Russian-U.S.-Chinese relations in the sphere of strategic stability are becoming a popular topic of discussion among politicians, but analytical research on the topic is still in its beginning stages. These trilateral relations were discussed at an event at the Carnegie Moscow Center. Carnegie’s Alexey Arbatov spoke, and Natalia Bubnova moderated.

Military-Strategic Relations in the “Big Triangle”

Relations between the so-called “Big Triangle” of Russia, the United States, and China are a complex knot of interests and contradictions, participants agreed. This is especially true in the sphere of offensive and defensive, as well as strategic and nonstrategic, weapons.

  • Russia and the United States: The relations between Russia and the United States are those of mutual nuclear deterrence based on the inability of each side to prevent the retaliatory nuclear attack of the other, participants said.
  • The United States and China: Relations between the United States and China are also those of mutual nuclear deterrence which may be characterized as asymmetric and latent, added a participant.
  • Russia and China: Although Russia and China are officially recognized as partners, there are some signs of partial deployment of the countries’ nuclear forces against each other, participants said.

Nuclear Weapons in Military Policies

Nuclear weapons play different roles in the military policies of Russia, the United States, and China, participants said. This divergence hinders the creation of a common foundation for the triangle strategic relations. Participants discussed the role nuclear weapons play in each country’s military policy:

  • Russia: Nuclear weapons play the greatest role in Russia’s military policy, since the country perceives itself as weak in the sphere of conventional weapons.
  • The United States: The Unites States also considers their nuclear weapons as very important, despite the growing role of missile defense systems and high-precision weapons in U.S. military policy.
  • China: China relies on nuclear weapons less than Russia and the United States do. Beijing also acknowledges that it lags behind the other two countries in this sphere.

Nuclear Doctrines of Russia and the United States

There are only two significant differences between the Russian and American nuclear doctrines, participants asserted.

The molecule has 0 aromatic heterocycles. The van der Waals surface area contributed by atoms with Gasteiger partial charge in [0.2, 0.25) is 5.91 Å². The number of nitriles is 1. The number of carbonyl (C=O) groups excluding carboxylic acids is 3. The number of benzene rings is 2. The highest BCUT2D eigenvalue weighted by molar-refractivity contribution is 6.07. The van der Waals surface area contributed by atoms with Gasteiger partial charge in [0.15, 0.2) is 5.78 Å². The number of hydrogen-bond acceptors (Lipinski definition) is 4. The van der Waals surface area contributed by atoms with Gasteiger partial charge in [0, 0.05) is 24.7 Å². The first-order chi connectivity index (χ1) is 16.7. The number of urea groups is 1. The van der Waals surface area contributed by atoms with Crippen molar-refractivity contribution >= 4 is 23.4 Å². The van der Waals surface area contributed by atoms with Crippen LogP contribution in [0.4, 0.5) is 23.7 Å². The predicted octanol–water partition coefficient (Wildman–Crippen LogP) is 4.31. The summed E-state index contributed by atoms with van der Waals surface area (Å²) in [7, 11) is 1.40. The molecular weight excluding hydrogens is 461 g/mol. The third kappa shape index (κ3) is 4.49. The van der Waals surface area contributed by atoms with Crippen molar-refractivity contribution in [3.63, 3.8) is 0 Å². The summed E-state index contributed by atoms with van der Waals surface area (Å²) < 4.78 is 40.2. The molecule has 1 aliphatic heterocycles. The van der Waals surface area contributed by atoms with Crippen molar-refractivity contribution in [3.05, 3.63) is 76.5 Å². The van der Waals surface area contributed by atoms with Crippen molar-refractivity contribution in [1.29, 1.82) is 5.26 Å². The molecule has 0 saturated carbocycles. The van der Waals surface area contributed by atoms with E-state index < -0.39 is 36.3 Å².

1. The United States openly shifts its focus to defensive and high-precision weapons, while Russia remains invested in the concept of nuclear deterrence. Nevertheless, Russia is also developing air and space defenses and high-precision weapons.
  2. The United States reserves the right of the first nuclear strike for its allies’ defense, while Russia does not commit itself to using nuclear weapons in the defense of its allies.

Contradictions in China’s Nuclear Doctrine

A number of points in the Chinese doctrine create serious questions among the researchers, participants said.

  • Forfeiting First Nuclear Strike: China’s unconditional commitment of non-first-use, which differentiates it from other nuclear states, implies that China believes itself capable of a retaliatory strike. Otherwise, the Chinese commitment raises serious doubts.
  • Minimal Nuclear Deterrence: China limits itself to declarations of minimal nuclear deterrence to ensure its national security. These declarations do not allow for an objective assessment of China’s current nuclear capability and its prospects.
  • Lack of Transparency: China is the only state that does not divulge any information on its nuclear potential, participants added. Both Russia (as well as USSR earlier) and the United States allowed and still allow for certain transparency in the sphere of nuclear weapons.

Chinese Involvement in the Arms Control Process

  • The Impossibility of the Trilateral Format: The transition from a bilateral  arms control between Russia and the United States to a trilateral one that includes China is impossible in the foreseeable future, participants argued. However, there is a theoretical possibility of parallel negotiations between the United States and Russia and the United States and China which would include simultaneous consultations between Russia and China. In such talks, China is seen as the “toughest” of the three participants, participants acknowledged.
  • Possible Concessions to China: Russia and the United States will have to offer something to China to encourage it to take part in the negotiations, participants said. They suggested that the following concessions might be made:

    • On Behalf of the United States: The United States’ commitment to refrain from enhancing its missile defenses in the Asia-Pacific region could serve as a valuable concession.
    • On Behalf of Russia: Russia could commit to keeping its tactical nuclear weapons inside its European land and agree not to relocate them to its Eastern lands.
  • What Russia and the United States Expect of China: The immediate goal of involving China in negotiations on nuclear arms is intended to ensure at least relative transparency in Beijing’s nuclear arsenal, explained the participants. This information has bearing on the Russian-American disarmament prospects: if China has 200 to 300 nuclear warheads, Russia and the United States may further reduce their nuclear arsenals without compromising their national security. However, further arms reductions may prove problematic if China has 800 to 900, or more, warheads, participants concluded.